Foreshadowing is putting an object, bit of dialogue, or an action into a scene which hints at something happening later in the story. To be effective, it needs to be subtle enough for readers to miss it; and when they come across what has been foreshadowed, they will think, “That’s right! In the beginning, the character said or did this.”
In the movie The Wizard of Oz, based on L. Frank Baum’s book, The Wonderful Wizard of Oz, there are a series of foreshadowing incidents in the beginning involving the farmhand characters (who, by the way, are not in the book).
- When Zeke rescued Dorothy after she fell into the pigpen, he gets sweaty and scared. Hickory says to him, “What’s the matter, you going to let a little, old pig make a coward out of you?” which foreshadows Zeke’s role as the Cowardly Lion in Dorothy’s dream.
- When Hulk tells Dorothy, “You’re not using your head about Miss Gulch. You’d think you didn’t have any brains at all,” and “Well, your head ain’t made of straw, you know,” he’s foreshadowing his role as the Scarecrow in her dream.
- When Hickory states, “Someday, they’re going to erect a statue to me in this town” he’s foreshadowing his role in Dorothy’s dream as the Tin Man. (Do you remember when Dorothy first came across the Tin Man? He was rusted in an erect, statue-like position.)
- When Dorothy sings, “Somewhere over the Rainbow,” she’s foreshadowing getting blown away by the tornado over the rainbow to Oz.
- The mentioning of the rainbow in the song is a foreshadowing of the color sequences which follow in the movie. (Do you remember that the portion before arriving in Oz was filmed in black and white?) There are probably several more foreshadowing incidents.
In my YA historical novel, Growing Up Victorian, seventeen-year-old Charlotte Wimpole in 1843 London explains to a new neighbor the passion her father has for one of his sons to become a writer. She says:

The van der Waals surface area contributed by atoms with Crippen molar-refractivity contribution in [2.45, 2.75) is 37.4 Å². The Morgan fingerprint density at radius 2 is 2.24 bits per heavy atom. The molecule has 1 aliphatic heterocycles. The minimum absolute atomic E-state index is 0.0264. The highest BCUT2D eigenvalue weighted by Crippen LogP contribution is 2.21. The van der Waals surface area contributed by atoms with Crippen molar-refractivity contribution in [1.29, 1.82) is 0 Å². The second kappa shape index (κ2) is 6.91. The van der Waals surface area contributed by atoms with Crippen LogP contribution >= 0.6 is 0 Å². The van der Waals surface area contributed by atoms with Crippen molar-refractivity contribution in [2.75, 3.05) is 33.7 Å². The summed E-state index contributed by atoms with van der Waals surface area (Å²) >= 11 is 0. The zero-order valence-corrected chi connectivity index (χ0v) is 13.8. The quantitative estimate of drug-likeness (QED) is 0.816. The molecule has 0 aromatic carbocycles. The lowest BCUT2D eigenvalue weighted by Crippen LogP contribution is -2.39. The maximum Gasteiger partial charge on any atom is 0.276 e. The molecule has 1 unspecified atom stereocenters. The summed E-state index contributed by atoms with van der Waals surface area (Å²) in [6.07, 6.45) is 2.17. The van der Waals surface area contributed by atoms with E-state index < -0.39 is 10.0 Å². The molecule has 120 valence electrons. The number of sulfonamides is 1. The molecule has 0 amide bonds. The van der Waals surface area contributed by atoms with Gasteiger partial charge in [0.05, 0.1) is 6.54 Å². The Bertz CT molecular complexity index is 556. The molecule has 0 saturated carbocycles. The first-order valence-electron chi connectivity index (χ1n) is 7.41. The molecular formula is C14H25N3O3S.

“I know my family is known as the literary Wimpoles of Hunter Street, but that is my father’s doing. He wants at least one of his sons to become a writer and has gone so far as to name my younger brothers after famous authors. Fenimore is named after James Fenimore Cooper, John for the Scottish novelist John Lockhart, and Shelley for the great poet Percy Bysshe Shelley. He makes them write stories, and they come to me for assistance; but my father would never tolerate a daughter for a writer as he despises women authors.”
A short while later, she adds to it with:
“I can understand a woman can write as well as a man, but my father cannot fathom it. I always thought it would serve him right if I turned out to be a namesake for some famous ‘Charlotte’ writer in the future.”
In this example, nothing is foreshadowed for Growing Up Victorian, but for literary history fans, it humorously foreshadows an event taking place four years after Charlotte spoke her sentiment. Charlotte Brontë published Jane Eyre in 1847. The readers “getting it” delight in imagining Charlotte’s father’s future repulsion at seeing the famous, female author-launch come to pass. Oh, sweet irony!